Romantic Rejection (The Ultimate Guide + Image Quotes)

Every one of us has been there. You thought you did so well in a big interview, only to be told they've found a better fit. It was a heartbreaking breakup. Our big project request was denied by the boss. Why does hearing the word “no” hurt so much? Is there anything we can do about it, for that matter?

Rejection causes self-inflicted pain

You know what I'm talking about: beating yourself up after being dumped or rejected. It's bad enough that our brains are hardwired to experience pain when we are rejected. Scientists put people in functional MRI machines and asked them to recall a recent rejection, and what they discovered was remarkable. It stimulated the same parts of our brain that physical pain does! That's right, rejection causes physical pain. Sure, it's emotional pain, but it's frequently the worst kind.

This post may contain some affiliate links to products that I use and love. If you click through and make a purchase, I’ll earn a commission, at no additional cost to you. Read my full disclosure here.

Why does our brain torture us like this? Scientists believe it dates back to our hunter-gatherer ancestors. Back then, if your people rejected you, you died. You couldn't survive on your own; you needed the people who were closest to you. This is probably also why most people have a “herd” mentality and prefer to follow the herd rather than take charge of their lives and actions.

Of course, rejection causes more than just emotional distress. It lowers our self-esteem, causes us to be angry or sad, and throws us off track from feeling stable in our lives. But there is something you should be aware of. The vast majority of these side effects are self-inflicted. We make fun of ourselves, tell ourselves we're not good enough, and are generally disgusted with ourselves. That does not have to be the case!

Make the most of your pain

Legends are often born in times of extreme emotional pain. Take, for example, Anna Wintour. Anna is one of the world's most well-known and successful magazine editors. But it wasn't always like this. She was fired from her position as a junior fashion editor at Harper's Bazaar long before she rose to fame. They should have known who they were firing!

She, on the other hand, did not let this rejection define her. In fact, she now openly declares, “Everyone should be fired at least once in their career because ‘perfection' does not exist.” Here's a secret: If we let it, rejection can strengthen our mentality and contribute to our future success. Anna used the pain of rejection to motivate herself to accomplish more in her life. Countless others, including Tony Robbins (author, investor, and philanthropist), Howard Schultz (CEO of Starbucks), and Steve Jobs, have done the same (founder of Apple).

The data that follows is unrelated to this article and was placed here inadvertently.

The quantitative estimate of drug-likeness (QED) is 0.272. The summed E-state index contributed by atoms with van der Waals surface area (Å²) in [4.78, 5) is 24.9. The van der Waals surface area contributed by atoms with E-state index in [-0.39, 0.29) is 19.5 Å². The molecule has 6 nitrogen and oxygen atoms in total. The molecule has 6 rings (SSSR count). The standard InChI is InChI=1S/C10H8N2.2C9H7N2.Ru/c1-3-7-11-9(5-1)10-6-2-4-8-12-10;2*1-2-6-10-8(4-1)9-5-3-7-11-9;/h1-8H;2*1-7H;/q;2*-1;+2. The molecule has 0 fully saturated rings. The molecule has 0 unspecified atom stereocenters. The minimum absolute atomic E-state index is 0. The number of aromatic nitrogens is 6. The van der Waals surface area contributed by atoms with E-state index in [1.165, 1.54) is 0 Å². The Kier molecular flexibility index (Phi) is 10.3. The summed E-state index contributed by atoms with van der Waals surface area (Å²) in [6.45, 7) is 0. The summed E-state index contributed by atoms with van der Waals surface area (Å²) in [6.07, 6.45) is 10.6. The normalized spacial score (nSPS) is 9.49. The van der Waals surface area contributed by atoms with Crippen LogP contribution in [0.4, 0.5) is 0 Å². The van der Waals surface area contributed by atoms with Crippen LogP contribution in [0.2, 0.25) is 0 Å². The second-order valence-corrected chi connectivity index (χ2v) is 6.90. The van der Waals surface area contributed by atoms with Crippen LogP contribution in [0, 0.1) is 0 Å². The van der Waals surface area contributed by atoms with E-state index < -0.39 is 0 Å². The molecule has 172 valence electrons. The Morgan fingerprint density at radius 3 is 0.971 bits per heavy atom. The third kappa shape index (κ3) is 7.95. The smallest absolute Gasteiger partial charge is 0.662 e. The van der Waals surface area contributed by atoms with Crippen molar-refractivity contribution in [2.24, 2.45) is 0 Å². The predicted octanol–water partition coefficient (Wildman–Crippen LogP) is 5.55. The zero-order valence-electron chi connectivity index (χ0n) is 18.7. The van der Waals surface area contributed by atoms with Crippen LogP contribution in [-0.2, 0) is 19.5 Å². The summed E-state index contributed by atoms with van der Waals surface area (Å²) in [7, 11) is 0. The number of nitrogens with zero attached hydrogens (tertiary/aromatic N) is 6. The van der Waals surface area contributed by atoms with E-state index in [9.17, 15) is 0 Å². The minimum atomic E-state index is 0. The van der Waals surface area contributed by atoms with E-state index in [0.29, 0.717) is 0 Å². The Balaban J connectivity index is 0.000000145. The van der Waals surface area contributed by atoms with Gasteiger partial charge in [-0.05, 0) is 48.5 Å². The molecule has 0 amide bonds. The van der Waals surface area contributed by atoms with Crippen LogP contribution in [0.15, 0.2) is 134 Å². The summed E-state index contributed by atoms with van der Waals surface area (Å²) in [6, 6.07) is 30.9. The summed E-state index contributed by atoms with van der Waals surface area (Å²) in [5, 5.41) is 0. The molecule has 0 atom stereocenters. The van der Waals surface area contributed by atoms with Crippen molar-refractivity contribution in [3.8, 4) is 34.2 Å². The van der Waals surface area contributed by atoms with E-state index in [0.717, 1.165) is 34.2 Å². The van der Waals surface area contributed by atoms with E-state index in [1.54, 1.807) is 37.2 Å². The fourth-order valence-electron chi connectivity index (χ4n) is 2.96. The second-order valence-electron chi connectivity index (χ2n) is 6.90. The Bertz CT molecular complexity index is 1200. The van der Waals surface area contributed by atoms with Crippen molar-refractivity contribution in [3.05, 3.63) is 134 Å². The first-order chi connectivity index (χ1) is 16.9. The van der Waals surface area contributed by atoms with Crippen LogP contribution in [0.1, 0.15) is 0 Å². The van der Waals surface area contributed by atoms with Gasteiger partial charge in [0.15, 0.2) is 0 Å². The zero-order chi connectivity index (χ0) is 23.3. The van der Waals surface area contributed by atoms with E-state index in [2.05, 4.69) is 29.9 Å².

Each of them has overcome the agony of rejection and used it to fuel their desire for a better life. You can do the same thing.

3 Mindset Modifications to Overcome Rejection

“That's fantastic for those people,” you're probably thinking. However, I am not Anna Wintour or Tony Robbins. “How am I supposed to do what they did?”

In a single word, strategies.

There are tried-and-true methods for shifting your mindset and changing your outlook. Here are three you can use right now:

1. You must have no tolerance for self-criticism

The first thing that comes to mind after a rejection is probably, “I'm such a loser/idiot/insert explicit word here.” You must put a stop to this. Currently. Most rejections, whether romantic, professional, or social, are the result of circumstance and have nothing to do with you.

Perhaps your partner isn't ready for a serious relationship and needs to learn more about themselves (which everyone should do, by the way). Perhaps the company for which you applied required someone with a skill that you lacked at the time. Even if it is your fault, berating yourself will not make things better. By all means, examine the situation and consider why it occurred. But don't use “I'm a loser” as an excuse. You can be more constructive than that.

Consider statements like, “I need to learn a specific skill for this job first,” or “I should give my partner the space they require and take some time to learn more about myself.” The bottom line is that you should not tolerate self-criticism. Period.

Remove it from your list of things you're willing to accept as a part of your life. If you have these thoughts, tell yourself, “These thoughts are self-destructive.” Instead, I should consider something constructive I can do to avoid being rejected again. Rejection will be viewed as an opportunity to learn rather than a failure on my part.

2. Increase your self-esteem

The best way to overcome the agony of rejection is to believe that you are important. In other words, you must boost your sense of self-worth. Stop what you're doing and try this simple exercise: Make a list of five things you like about yourself. Things that make you a good relationship partner (for example, being supportive or emotionally available), a good friend (for example, being loyal or a good listener), or a good employee (e.g., you are responsible or have a strong work ethic).